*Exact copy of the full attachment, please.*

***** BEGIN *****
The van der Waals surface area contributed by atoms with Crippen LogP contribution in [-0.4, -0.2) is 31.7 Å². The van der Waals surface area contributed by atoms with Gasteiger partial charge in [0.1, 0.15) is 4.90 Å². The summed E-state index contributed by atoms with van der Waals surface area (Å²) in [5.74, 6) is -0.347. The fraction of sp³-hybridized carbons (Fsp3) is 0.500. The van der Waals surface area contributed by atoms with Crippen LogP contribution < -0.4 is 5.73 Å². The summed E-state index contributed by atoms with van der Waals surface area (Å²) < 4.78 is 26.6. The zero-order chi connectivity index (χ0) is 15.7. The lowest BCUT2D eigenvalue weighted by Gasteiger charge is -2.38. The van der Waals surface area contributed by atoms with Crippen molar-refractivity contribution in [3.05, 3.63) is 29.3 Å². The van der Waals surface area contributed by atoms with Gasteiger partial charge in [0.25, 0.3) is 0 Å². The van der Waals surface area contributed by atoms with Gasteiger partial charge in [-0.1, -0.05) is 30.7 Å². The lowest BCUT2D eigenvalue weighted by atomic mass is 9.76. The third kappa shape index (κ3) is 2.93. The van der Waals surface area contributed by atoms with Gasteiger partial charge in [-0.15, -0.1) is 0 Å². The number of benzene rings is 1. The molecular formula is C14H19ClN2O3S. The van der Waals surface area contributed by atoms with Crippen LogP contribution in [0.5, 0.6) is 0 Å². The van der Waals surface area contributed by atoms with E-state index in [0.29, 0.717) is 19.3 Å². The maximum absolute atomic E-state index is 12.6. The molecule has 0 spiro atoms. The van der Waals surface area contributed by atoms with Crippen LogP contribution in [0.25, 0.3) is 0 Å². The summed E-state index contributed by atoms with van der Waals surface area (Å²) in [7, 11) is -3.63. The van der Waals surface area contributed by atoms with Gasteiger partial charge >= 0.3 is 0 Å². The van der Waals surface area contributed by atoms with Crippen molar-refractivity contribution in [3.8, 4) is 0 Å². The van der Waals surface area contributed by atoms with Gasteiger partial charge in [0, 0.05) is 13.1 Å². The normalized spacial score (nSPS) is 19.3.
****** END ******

The van der Waals surface area contributed by atoms with Crippen LogP contribution in [-0.4, -0.2) is 31.7 Å². The van der Waals surface area contributed by atoms with Gasteiger partial charge in [0.1, 0.15) is 4.90 Å². The summed E-state index contributed by atoms with van der Waals surface area (Å²) in [5.74, 6) is -0.347. The fraction of sp³-hybridized carbons (Fsp3) is 0.500. The van der Waals surface area contributed by atoms with Crippen LogP contribution < -0.4 is 5.73 Å². The summed E-state index contributed by atoms with van der Waals surface area (Å²) < 4.78 is 26.6. The zero-order chi connectivity index (χ0) is 15.7. The lowest BCUT2D eigenvalue weighted by Gasteiger charge is -2.38. The van der Waals surface area contributed by atoms with Crippen molar-refractivity contribution in [3.05, 3.63) is 29.3 Å². The van der Waals surface area contributed by atoms with Gasteiger partial charge in [0.25, 0.3) is 0 Å². The van der Waals surface area contributed by atoms with Gasteiger partial charge in [-0.1, -0.05) is 30.7 Å². The lowest BCUT2D eigenvalue weighted by atomic mass is 9.76. The third kappa shape index (κ3) is 2.93. The van der Waals surface area contributed by atoms with Gasteiger partial charge in [-0.15, -0.1) is 0 Å². The number of benzene rings is 1. The molecular formula is C14H19ClN2O3S. The van der Waals surface area contributed by atoms with Crippen LogP contribution in [0.5, 0.6) is 0 Å². The van der Waals surface area contributed by atoms with E-state index in [0.29, 0.717) is 19.3 Å². The maximum absolute atomic E-state index is 12.6. The molecule has 0 spiro atoms. The van der Waals surface area contributed by atoms with Crippen LogP contribution in [0.25, 0.3) is 0 Å². The summed E-state index contributed by atoms with van der Waals surface area (Å²) in [7, 11) is -3.63. The van der Waals surface area contributed by atoms with Gasteiger partial charge >= 0.3 is 0 Å². The van der Waals surface area contributed by atoms with Crippen molar-refractivity contribution in [3.8, 4) is 0 Å². The van der Waals surface area contributed by atoms with Gasteiger partial charge in [0, 0.05) is 13.1 Å². The normalized spacial score (nSPS) is 19.3.